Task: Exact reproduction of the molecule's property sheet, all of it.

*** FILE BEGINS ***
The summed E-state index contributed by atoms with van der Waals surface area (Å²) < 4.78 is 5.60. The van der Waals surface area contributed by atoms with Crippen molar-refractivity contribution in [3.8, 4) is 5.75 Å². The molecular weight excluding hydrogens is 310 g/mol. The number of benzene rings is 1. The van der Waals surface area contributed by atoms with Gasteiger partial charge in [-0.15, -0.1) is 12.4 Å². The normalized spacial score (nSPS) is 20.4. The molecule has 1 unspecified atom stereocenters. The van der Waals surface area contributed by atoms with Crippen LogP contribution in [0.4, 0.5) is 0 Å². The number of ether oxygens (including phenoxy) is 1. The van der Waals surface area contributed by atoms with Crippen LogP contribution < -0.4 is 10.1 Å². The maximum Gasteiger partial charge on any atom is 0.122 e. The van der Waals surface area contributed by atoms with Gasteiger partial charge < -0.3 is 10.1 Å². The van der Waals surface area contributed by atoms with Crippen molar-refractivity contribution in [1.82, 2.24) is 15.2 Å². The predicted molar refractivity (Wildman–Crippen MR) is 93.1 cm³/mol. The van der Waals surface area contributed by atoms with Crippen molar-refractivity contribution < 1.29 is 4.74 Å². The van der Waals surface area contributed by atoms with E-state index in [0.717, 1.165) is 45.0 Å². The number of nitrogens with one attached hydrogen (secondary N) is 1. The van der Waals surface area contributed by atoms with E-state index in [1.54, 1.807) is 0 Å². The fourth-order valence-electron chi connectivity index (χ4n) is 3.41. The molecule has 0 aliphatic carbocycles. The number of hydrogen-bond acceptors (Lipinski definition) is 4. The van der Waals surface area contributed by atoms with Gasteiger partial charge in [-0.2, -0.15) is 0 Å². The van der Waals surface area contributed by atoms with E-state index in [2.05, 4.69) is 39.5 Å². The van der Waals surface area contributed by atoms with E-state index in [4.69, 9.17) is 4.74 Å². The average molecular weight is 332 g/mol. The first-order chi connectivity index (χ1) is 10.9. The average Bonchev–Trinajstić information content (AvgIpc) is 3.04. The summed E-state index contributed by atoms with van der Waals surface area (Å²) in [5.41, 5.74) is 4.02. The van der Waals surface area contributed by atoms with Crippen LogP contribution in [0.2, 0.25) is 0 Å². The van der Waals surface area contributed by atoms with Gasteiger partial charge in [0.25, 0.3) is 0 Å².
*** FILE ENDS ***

The summed E-state index contributed by atoms with van der Waals surface area (Å²) < 4.78 is 5.60. The van der Waals surface area contributed by atoms with Crippen molar-refractivity contribution in [3.8, 4) is 5.75 Å². The molecular weight excluding hydrogens is 310 g/mol. The number of benzene rings is 1. The van der Waals surface area contributed by atoms with Gasteiger partial charge in [-0.15, -0.1) is 12.4 Å². The normalized spacial score (nSPS) is 20.4. The molecule has 1 unspecified atom stereocenters. The van der Waals surface area contributed by atoms with Crippen LogP contribution in [0.4, 0.5) is 0 Å². The number of ether oxygens (including phenoxy) is 1. The van der Waals surface area contributed by atoms with Crippen LogP contribution < -0.4 is 10.1 Å². The maximum Gasteiger partial charge on any atom is 0.122 e. The van der Waals surface area contributed by atoms with Gasteiger partial charge < -0.3 is 10.1 Å². The van der Waals surface area contributed by atoms with Crippen molar-refractivity contribution in [1.82, 2.24) is 15.2 Å². The predicted molar refractivity (Wildman–Crippen MR) is 93.1 cm³/mol. The van der Waals surface area contributed by atoms with Crippen molar-refractivity contribution < 1.29 is 4.74 Å². The van der Waals surface area contributed by atoms with E-state index in [0.717, 1.165) is 45.0 Å². The number of nitrogens with one attached hydrogen (secondary N) is 1. The van der Waals surface area contributed by atoms with E-state index in [1.54, 1.807) is 0 Å². The fourth-order valence-electron chi connectivity index (χ4n) is 3.41. The molecule has 0 aliphatic carbocycles. The number of hydrogen-bond acceptors (Lipinski definition) is 4. The van der Waals surface area contributed by atoms with Gasteiger partial charge in [-0.2, -0.15) is 0 Å². The van der Waals surface area contributed by atoms with E-state index in [2.05, 4.69) is 39.5 Å². The van der Waals surface area contributed by atoms with E-state index in [4.69, 9.17) is 4.74 Å². The average molecular weight is 332 g/mol. The first-order chi connectivity index (χ1) is 10.9. The average Bonchev–Trinajstić information content (AvgIpc) is 3.04. The summed E-state index contributed by atoms with van der Waals surface area (Å²) in [5.41, 5.74) is 4.02. The van der Waals surface area contributed by atoms with Crippen LogP contribution in [0.2, 0.25) is 0 Å². The van der Waals surface area contributed by atoms with Gasteiger partial charge in [0.25, 0.3) is 0 Å².